Does it get more gentle than this?
In our recent Nitpicking thread, I picked a nit over Pink Floyd‘s most down-easy song, “Wish You Were Here,” for copping out with wind effects rather than find a more graceful end to the song. I am here to apologize for picking that nit.
Today, The Rolling Stones‘ “Wild Horses” started. It has a similar intro to “Which You Were Here,” which made me regret my nitpicking with that song and say to no one in particular, “I wish the Stones had cued the wind machine and left me wanting more!”
Maybe it’s just me, but I think “Wild Horses” goes on for a good 3 minutes longer than it has any business going on. The “plaintive,” on-bended-knee lyrics and delivery by Jagger are up their with “Lady Jane.” Or down there, I should say. It’s a charming, promising song at first – and I like the version by Flying Burrito Brothers a little better – but both bands should have had the good sense to cue the wind machine.
What song would you like to turn up the wind on?
I don’t know what compelled me to look up a live version of my least favorite song in the world, Blood, Sweat & Tears’ version of Laura Nyro’s “And When I Die,” but I’m glad I did. This live version is even worse than the studio version.
Let’s be real: Nyro’s version is almost as terrible as the better-known cover. At its songwriting heart, it’s like an outtake from a thwarted musical version of Gone With the Wind. Or Birth of a Nation. Blood, Sweat & Tears, led by the self-satisfied David Clayton-Thomas, milk the the Plantation Party vibe for all its worth. Yuck!
Have you ever found a live version of a song you can’t stand that maximizes all you can’t stand about the studio version?
Driving home after a wonderful anniversary dinner tonight, U2’s “New Year’s Day” came on the radio.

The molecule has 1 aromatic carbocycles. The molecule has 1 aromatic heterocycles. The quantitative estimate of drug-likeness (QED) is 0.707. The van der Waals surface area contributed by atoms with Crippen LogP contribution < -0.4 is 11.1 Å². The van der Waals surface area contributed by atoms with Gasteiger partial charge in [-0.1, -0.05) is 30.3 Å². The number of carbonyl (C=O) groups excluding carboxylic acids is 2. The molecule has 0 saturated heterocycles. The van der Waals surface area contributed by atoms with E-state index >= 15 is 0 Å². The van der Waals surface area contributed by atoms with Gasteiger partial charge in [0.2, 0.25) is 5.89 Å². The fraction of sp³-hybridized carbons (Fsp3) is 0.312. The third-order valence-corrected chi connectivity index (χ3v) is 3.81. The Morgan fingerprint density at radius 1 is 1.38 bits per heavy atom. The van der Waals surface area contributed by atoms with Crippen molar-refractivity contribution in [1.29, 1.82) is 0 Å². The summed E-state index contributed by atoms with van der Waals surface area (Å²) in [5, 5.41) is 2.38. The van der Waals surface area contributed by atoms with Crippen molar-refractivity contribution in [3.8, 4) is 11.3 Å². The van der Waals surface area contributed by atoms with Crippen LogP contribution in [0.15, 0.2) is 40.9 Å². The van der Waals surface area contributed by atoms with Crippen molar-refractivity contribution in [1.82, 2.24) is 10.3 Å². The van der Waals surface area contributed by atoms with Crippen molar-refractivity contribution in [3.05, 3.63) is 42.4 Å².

“There are enough U2 songs I like.” I said to my disinterested wife, “I wish this one would go away.”
She is expert in tuning me out when I go on such tangents, so I continued my conversation in my head.
“Why do you particularly dislike this song?” I asked.
“It’s nothing but the overly emotive crap that I can’t stand about Bono,” I said. Then I added, “And he ruins it right out of the gates with an unnecessary banshee wail.”
Bono has had more space to emote than any person in earth. He does a pleading banshee wail on every U2 song. Did he really need to start this one with a pleading banshee wail?
Then “we” (is, I and I) got to talking. Beside The Stooges’ “Loose,” does any song warrant opening with a banshee wail?
I don’t think Daltry, Lennon, Jim Morrison, or PJ Harvey, some of rock’s best wailers, opened a song with a banshee wail. I could be wrong.
Even in his prime, Van Morrison wasn’t ever accused of being remotely “hinged.” He hasn’t married his wife’s daughter yet, so for me, I haven’t quite reached the level of discomfort I feel over Woody Allen. I wonder if he’s fully losing his mind, maybe getting dementia or some other condition that people at his age can get.
I scanned through his new album, with some generic title and clip-art cover. It is as execrable as you might have read in reviews. It’s got that anti-Semitic single you’ve probably heard about. And another song calling those of us on Facebook idiots. All that’s missing is a duet with Clint Eastwood entitled “Get Off My Lawn.” It’s not worth discussing the music. It’s as generic as the album title and cover art. The lyrics are pathetic.
I wonder how much more of these meltdown albums we’re going to be subjected to as the first wave of rockers who wrote their own songs reaches their final years of fear and misery. Pre-rock artists like Sinatra could be spoonfed classics written by others as their personal worldview might have been caving in. That generation of artists didn’t stand for anything personal. They could “Put on a Happy Face” from the American Songbook with the help of a nurse.
Sadly, Van Morrison still has access to his original voice while bitterly rocking away on his porch and watching the world around him become a place that threatens him. He once had the ability to “Listen to the Lion.” I’m going to keep that part of the artist alive and let this present-day crank die off.
Self-described “Country Music Skeptic and Idiot” Mr Moderator is sold! This morning, he declared, to no one in particular, that Jimmie Dale Gilmore‘s Don’t Look for a Heartache the “greatest album the genre has ever produced.”
“Hands-down,” Mr Moderator said, when asked to expand on this statement, “it’s one of the only country albums that I’ve ever played twice in one day.”